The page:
Rachael Rzasa Lynn, MDThe Opiod Crisis: Addiction and AnesthesiaNon‐PharmacologicInterventions for Pain Structured attentivebehavior self hypnosis– Attentive, encouraging,provision of sense of control,neutraldescriptors/avoidance ofnegative suggestions scriptfor breathing, self‐guidedimagery– Stable rating of painthroughout procedure inhypnosis group vs linearincrease w/ time in others– Shorter procedure time forhypnosis than standard– Less PCA (0.5mg midaz/25μgfentanyl per demand) use inattention and hypnosisgroups: 1.9 units vs 0.8 and0.9 units, respectivelyThe Impact of Intra‐Operative Opioids In animal model ofspinal nerve injury,exposure to morphineafter trauma leads tosensitization, allodynia– Lower threshold formechanical stimulationof paws– May be via immuneactivation of glial cellsHyperalgesiaHyperalgesia Natural phenomenon after injury that servesto facilitate healing Central sensitization may lead to pathologicalpersistent pain hyperalgesia In human studies, techniques that are opioid‐sparing (multimodal) associated with lesspost‐operative pain and opioid use– Increased CNS hyperexcitability to stimuliDo Non‐Opioid Adjuncts ImpactLong‐Term Pain or Opioid Outcomes? Gabapentinoids– Single pre‐operative pregabalin dose or continuedadministration peri‐operatively can reduce post‐operative pain scores– Randomized, placebo‐controlled trial of 240 patientsgiven pregabalin pre‐op and for 14 days after surgery Lower post‐operative opioid consumption than placeboEarlier achievement of hospital discharge criteria ( 9 hrs)Greater active ROM (functional)Lower incidence of neuropathic pain at 3 and 6 monthspost‐op– 0% vs 8.7 and 5.2%– Avoidance of intra‐operative opioid with use ofbeta‐blocker infusion results in lower post‐op painscores and opioid use– In some studies, even results in less chronicneuropathic painDo Non‐Opioid Adjuncts ImpactLong‐Term Pain or Opioid Outcomes? Gabapentinoids– Gabapentin has similarly been shown to reducepain at 6 months after orthopedic, ENT, breast andabdominal/pelvic surgery– In a recent RCT, gabapentin did not acceleratecessation of post‐operative pain, but increasedprobability of opioid cessation after surgery (by24%) and reduced duration of opioid therapy(mean 25 days vs 32 days for placebo)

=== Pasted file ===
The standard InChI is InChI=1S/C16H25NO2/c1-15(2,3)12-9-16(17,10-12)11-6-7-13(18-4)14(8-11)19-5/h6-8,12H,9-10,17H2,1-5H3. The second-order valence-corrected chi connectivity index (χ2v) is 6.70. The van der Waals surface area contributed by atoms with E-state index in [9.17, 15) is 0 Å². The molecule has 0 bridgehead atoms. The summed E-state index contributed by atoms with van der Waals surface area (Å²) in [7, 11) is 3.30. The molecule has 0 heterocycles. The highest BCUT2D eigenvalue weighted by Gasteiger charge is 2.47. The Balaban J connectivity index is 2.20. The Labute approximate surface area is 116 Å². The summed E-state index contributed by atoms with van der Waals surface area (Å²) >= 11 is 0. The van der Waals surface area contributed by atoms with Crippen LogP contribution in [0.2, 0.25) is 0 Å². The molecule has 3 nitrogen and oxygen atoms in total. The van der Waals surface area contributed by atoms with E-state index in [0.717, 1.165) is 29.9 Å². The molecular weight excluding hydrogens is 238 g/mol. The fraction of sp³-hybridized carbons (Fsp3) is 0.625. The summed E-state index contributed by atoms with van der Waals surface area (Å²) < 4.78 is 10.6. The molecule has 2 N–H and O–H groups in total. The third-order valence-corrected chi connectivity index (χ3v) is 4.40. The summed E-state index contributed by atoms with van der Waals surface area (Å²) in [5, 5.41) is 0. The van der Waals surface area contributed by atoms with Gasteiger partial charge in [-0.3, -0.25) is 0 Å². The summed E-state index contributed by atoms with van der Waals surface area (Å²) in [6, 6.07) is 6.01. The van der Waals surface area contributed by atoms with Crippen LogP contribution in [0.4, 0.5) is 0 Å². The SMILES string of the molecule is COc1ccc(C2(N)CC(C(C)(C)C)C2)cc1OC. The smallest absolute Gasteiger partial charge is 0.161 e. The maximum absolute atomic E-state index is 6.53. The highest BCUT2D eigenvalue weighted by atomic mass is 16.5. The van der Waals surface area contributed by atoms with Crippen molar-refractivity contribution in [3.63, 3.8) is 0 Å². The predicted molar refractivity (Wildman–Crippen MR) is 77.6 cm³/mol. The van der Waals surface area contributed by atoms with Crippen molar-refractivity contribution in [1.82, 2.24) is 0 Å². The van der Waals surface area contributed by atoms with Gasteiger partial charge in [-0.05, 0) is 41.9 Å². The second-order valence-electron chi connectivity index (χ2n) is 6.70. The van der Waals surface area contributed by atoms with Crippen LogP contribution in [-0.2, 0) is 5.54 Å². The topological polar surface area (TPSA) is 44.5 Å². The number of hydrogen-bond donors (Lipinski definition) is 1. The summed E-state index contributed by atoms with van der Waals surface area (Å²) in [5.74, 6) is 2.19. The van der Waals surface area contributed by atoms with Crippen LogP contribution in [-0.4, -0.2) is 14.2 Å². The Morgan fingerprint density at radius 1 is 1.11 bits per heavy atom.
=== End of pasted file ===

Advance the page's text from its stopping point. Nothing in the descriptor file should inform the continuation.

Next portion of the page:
Rachael Rzasa Lynn, MDThe Opiod Crisis: Addiction and AnesthesiaDo Non‐Opioid Adjuncts ImpactLong‐Term Pain or Opioid Outcomes? Local Anesthetic Techniques Unfortunately, 2 recent database reviews suggests thatuse of regional anesthetic techniques for TKA andShoulder Arthroplasty is not associated with lower riskof chronic post‐surgical opioid useManagement of Patient with OUD No RCTs of acute pain management in patientson maintenance therapy for OUD– No evidence that exposure to opioids for acutepain increases relapse risk Suggested that the stress of uncontrolled pain maytrigger relapseSen S, Arulkumar S, Cornett EM, Gayle JA, Flower RR, Fox CJ, et al. New Pain Management Options forthe Surgical Patient on Methadone and Buprenorphine. Curr Pain Headache Rep. 2016;20(3):16.Management of Patient with OUD Has not been studied in opioid‐tolerant patients– Still WIDELY recommended to use a multi‐modalapproach in such patients where opioids may beineffective (tolerance, OIH, etc.) regional anesthesiaNSAIDs or COX‐2 InhibitorsacetaminophenNMDA antagonistsα2 agonistsanti‐convulsantsSen S, Arulkumar S, Cornett EM, Gayle JA, Flower RR, Fox CJ, et al. New Pain Management Options forthe Surgical Patient on Methadone and Buprenorphine. Curr Pain Headache Rep. 2016;20(3):16.

Addiction and Anesthesia Rachael RzasaLynn, MD Department of Anesthesiology University of Colorado School of Medicine Conflicts None Addiction Chronic disease of reward, motivation and memory Biological, painpsychological, social and spiritual manifestations Characterized by: - Inability to abstain from use